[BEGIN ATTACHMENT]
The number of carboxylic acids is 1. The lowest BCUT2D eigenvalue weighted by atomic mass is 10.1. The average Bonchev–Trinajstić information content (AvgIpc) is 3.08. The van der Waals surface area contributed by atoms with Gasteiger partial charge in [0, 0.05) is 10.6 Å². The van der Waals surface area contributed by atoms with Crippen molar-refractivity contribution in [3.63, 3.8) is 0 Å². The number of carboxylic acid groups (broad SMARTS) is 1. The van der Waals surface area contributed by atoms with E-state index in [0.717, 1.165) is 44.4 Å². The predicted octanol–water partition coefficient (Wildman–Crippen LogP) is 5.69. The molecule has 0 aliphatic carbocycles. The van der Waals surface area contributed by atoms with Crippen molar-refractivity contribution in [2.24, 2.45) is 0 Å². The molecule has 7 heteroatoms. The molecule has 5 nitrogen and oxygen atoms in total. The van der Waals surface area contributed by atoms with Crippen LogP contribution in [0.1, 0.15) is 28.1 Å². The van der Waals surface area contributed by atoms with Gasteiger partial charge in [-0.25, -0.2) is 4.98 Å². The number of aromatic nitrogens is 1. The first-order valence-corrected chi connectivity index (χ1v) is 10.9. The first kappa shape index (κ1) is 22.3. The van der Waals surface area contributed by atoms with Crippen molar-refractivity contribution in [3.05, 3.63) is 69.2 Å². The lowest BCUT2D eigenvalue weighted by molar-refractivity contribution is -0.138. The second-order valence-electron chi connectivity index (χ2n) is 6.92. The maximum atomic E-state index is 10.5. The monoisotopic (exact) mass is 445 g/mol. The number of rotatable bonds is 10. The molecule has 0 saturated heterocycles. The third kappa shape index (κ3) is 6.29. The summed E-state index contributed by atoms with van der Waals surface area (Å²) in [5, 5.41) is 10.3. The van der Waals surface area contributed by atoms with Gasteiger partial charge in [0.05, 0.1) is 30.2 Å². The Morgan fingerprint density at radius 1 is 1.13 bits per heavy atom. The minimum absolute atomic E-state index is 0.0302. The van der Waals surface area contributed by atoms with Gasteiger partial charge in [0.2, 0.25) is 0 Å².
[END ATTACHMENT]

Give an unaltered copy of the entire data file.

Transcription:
The number of carboxylic acids is 1. The lowest BCUT2D eigenvalue weighted by atomic mass is 10.1. The average Bonchev–Trinajstić information content (AvgIpc) is 3.08. The van der Waals surface area contributed by atoms with Gasteiger partial charge in [0, 0.05) is 10.6 Å². The van der Waals surface area contributed by atoms with Crippen molar-refractivity contribution in [3.63, 3.8) is 0 Å². The number of carboxylic acid groups (broad SMARTS) is 1. The van der Waals surface area contributed by atoms with E-state index in [0.717, 1.165) is 44.4 Å². The predicted octanol–water partition coefficient (Wildman–Crippen LogP) is 5.69. The molecule has 0 aliphatic carbocycles. The van der Waals surface area contributed by atoms with Crippen molar-refractivity contribution in [2.24, 2.45) is 0 Å². The molecule has 7 heteroatoms. The molecule has 5 nitrogen and oxygen atoms in total. The van der Waals surface area contributed by atoms with Crippen LogP contribution in [0.1, 0.15) is 28.1 Å². The van der Waals surface area contributed by atoms with Gasteiger partial charge in [-0.25, -0.2) is 4.98 Å². The number of aromatic nitrogens is 1. The first-order valence-corrected chi connectivity index (χ1v) is 10.9. The first kappa shape index (κ1) is 22.3. The van der Waals surface area contributed by atoms with Crippen molar-refractivity contribution in [3.05, 3.63) is 69.2 Å². The lowest BCUT2D eigenvalue weighted by molar-refractivity contribution is -0.138. The second-order valence-electron chi connectivity index (χ2n) is 6.92. The maximum atomic E-state index is 10.5. The monoisotopic (exact) mass is 445 g/mol. The number of rotatable bonds is 10. The molecule has 0 saturated heterocycles. The third kappa shape index (κ3) is 6.29. The summed E-state index contributed by atoms with van der Waals surface area (Å²) in [5, 5.41) is 10.3. The van der Waals surface area contributed by atoms with Gasteiger partial charge in [0.05, 0.1) is 30.2 Å². The Morgan fingerprint density at radius 1 is 1.13 bits per heavy atom. The minimum absolute atomic E-state index is 0.0302. The van der Waals surface area contributed by atoms with Gasteiger partial charge in [0.2, 0.25) is 0 Å².